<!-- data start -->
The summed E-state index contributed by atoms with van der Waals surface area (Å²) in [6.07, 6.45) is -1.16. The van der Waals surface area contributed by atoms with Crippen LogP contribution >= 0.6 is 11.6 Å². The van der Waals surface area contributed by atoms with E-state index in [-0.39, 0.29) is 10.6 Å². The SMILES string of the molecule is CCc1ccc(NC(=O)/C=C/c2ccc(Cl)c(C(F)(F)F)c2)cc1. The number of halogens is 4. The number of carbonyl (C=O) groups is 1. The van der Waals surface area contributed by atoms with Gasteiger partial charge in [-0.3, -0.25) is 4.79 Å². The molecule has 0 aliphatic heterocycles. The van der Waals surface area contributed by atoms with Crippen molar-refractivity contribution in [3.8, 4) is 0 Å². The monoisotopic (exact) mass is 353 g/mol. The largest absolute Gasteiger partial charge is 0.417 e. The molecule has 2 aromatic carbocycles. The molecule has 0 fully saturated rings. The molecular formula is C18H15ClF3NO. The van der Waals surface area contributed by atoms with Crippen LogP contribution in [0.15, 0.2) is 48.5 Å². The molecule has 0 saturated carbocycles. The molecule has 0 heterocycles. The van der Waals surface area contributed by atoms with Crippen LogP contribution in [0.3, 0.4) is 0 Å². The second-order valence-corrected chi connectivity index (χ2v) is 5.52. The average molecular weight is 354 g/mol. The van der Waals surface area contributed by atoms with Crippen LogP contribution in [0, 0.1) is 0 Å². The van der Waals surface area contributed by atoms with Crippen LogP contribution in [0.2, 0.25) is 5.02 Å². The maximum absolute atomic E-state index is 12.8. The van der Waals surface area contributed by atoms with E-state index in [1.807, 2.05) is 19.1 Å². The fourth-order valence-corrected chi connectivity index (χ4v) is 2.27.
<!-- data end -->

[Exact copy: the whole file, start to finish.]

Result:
The summed E-state index contributed by atoms with van der Waals surface area (Å²) in [6.07, 6.45) is -1.16. The van der Waals surface area contributed by atoms with Crippen LogP contribution >= 0.6 is 11.6 Å². The van der Waals surface area contributed by atoms with E-state index in [-0.39, 0.29) is 10.6 Å². The SMILES string of the molecule is CCc1ccc(NC(=O)/C=C/c2ccc(Cl)c(C(F)(F)F)c2)cc1. The number of halogens is 4. The number of carbonyl (C=O) groups is 1. The van der Waals surface area contributed by atoms with Gasteiger partial charge in [-0.3, -0.25) is 4.79 Å². The molecule has 0 aliphatic heterocycles. The van der Waals surface area contributed by atoms with Crippen molar-refractivity contribution in [3.8, 4) is 0 Å². The monoisotopic (exact) mass is 353 g/mol. The largest absolute Gasteiger partial charge is 0.417 e. The molecule has 2 aromatic carbocycles. The molecule has 0 fully saturated rings. The molecular formula is C18H15ClF3NO. The van der Waals surface area contributed by atoms with Crippen LogP contribution in [0.15, 0.2) is 48.5 Å². The molecule has 0 saturated carbocycles. The molecule has 0 heterocycles. The van der Waals surface area contributed by atoms with Crippen LogP contribution in [0.3, 0.4) is 0 Å². The second-order valence-corrected chi connectivity index (χ2v) is 5.52. The average molecular weight is 354 g/mol. The van der Waals surface area contributed by atoms with Crippen LogP contribution in [0, 0.1) is 0 Å². The van der Waals surface area contributed by atoms with Crippen LogP contribution in [0.2, 0.25) is 5.02 Å². The maximum absolute atomic E-state index is 12.8. The van der Waals surface area contributed by atoms with E-state index in [1.807, 2.05) is 19.1 Å². The fourth-order valence-corrected chi connectivity index (χ4v) is 2.27.